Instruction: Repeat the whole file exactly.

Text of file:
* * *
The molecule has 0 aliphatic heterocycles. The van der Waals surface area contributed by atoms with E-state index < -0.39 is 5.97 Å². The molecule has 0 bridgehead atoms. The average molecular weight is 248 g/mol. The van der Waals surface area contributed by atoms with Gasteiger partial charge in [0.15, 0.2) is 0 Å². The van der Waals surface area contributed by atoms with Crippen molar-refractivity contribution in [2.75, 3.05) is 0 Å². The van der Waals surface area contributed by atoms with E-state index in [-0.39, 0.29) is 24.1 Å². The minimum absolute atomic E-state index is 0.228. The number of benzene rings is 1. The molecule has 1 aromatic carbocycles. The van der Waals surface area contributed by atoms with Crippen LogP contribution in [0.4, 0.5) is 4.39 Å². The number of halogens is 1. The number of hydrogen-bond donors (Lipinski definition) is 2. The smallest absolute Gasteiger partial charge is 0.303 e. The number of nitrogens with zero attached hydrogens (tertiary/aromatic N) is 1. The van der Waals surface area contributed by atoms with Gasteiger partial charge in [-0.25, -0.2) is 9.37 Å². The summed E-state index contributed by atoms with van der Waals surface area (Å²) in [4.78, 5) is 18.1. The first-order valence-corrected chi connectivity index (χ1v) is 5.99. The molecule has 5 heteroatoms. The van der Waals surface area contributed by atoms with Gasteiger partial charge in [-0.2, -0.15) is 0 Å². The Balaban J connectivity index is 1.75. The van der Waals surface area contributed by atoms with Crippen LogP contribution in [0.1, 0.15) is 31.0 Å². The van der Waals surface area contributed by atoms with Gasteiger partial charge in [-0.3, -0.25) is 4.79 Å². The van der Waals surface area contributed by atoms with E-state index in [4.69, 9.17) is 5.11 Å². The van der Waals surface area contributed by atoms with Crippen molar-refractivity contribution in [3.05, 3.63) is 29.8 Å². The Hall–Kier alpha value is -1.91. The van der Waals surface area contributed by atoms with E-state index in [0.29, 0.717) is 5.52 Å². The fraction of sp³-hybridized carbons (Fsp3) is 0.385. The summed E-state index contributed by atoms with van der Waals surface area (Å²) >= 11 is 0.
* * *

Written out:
The molecule has 0 aliphatic heterocycles. The van der Waals surface area contributed by atoms with E-state index < -0.39 is 5.97 Å². The molecule has 0 bridgehead atoms. The average molecular weight is 248 g/mol. The van der Waals surface area contributed by atoms with Gasteiger partial charge in [0.15, 0.2) is 0 Å². The van der Waals surface area contributed by atoms with Crippen molar-refractivity contribution in [2.75, 3.05) is 0 Å². The van der Waals surface area contributed by atoms with E-state index in [-0.39, 0.29) is 24.1 Å². The minimum absolute atomic E-state index is 0.228. The number of benzene rings is 1. The molecule has 1 aromatic carbocycles. The van der Waals surface area contributed by atoms with Crippen LogP contribution in [0.4, 0.5) is 4.39 Å². The number of halogens is 1. The number of hydrogen-bond donors (Lipinski definition) is 2. The smallest absolute Gasteiger partial charge is 0.303 e. The number of nitrogens with zero attached hydrogens (tertiary/aromatic N) is 1. The van der Waals surface area contributed by atoms with Gasteiger partial charge in [-0.25, -0.2) is 9.37 Å². The summed E-state index contributed by atoms with van der Waals surface area (Å²) in [4.78, 5) is 18.1. The first-order valence-corrected chi connectivity index (χ1v) is 5.99. The molecule has 5 heteroatoms. The van der Waals surface area contributed by atoms with Gasteiger partial charge in [-0.2, -0.15) is 0 Å². The Balaban J connectivity index is 1.75. The van der Waals surface area contributed by atoms with Crippen LogP contribution in [0.1, 0.15) is 31.0 Å². The van der Waals surface area contributed by atoms with Gasteiger partial charge in [-0.3, -0.25) is 4.79 Å². The van der Waals surface area contributed by atoms with E-state index in [4.69, 9.17) is 5.11 Å². The van der Waals surface area contributed by atoms with Crippen molar-refractivity contribution in [3.05, 3.63) is 29.8 Å². The Hall–Kier alpha value is -1.91. The van der Waals surface area contributed by atoms with E-state index in [0.29, 0.717) is 5.52 Å². The fraction of sp³-hybridized carbons (Fsp3) is 0.385. The summed E-state index contributed by atoms with van der Waals surface area (Å²) >= 11 is 0.